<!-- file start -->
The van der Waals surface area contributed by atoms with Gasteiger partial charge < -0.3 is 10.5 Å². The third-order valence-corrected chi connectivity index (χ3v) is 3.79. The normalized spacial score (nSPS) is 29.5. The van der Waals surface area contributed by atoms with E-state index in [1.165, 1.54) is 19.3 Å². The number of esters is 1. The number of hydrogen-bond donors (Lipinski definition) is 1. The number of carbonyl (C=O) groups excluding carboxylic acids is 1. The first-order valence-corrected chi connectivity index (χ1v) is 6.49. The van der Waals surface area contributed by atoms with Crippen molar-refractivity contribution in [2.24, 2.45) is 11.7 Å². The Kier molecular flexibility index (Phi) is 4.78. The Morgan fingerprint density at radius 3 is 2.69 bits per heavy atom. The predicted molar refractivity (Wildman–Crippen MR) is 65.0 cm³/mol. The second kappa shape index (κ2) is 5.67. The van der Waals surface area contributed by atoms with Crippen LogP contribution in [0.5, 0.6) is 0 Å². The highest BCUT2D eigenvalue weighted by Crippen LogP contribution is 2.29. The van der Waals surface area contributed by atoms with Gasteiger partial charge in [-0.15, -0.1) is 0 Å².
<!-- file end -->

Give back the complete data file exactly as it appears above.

The van der Waals surface area contributed by atoms with Gasteiger partial charge < -0.3 is 10.5 Å². The third-order valence-corrected chi connectivity index (χ3v) is 3.79. The normalized spacial score (nSPS) is 29.5. The van der Waals surface area contributed by atoms with E-state index in [1.165, 1.54) is 19.3 Å². The number of esters is 1. The number of hydrogen-bond donors (Lipinski definition) is 1. The number of carbonyl (C=O) groups excluding carboxylic acids is 1. The first-order valence-corrected chi connectivity index (χ1v) is 6.49. The van der Waals surface area contributed by atoms with Crippen molar-refractivity contribution in [2.24, 2.45) is 11.7 Å². The Kier molecular flexibility index (Phi) is 4.78. The Morgan fingerprint density at radius 3 is 2.69 bits per heavy atom. The predicted molar refractivity (Wildman–Crippen MR) is 65.0 cm³/mol. The second kappa shape index (κ2) is 5.67. The van der Waals surface area contributed by atoms with Crippen LogP contribution in [0.5, 0.6) is 0 Å². The highest BCUT2D eigenvalue weighted by Crippen LogP contribution is 2.29. The van der Waals surface area contributed by atoms with Gasteiger partial charge in [-0.15, -0.1) is 0 Å².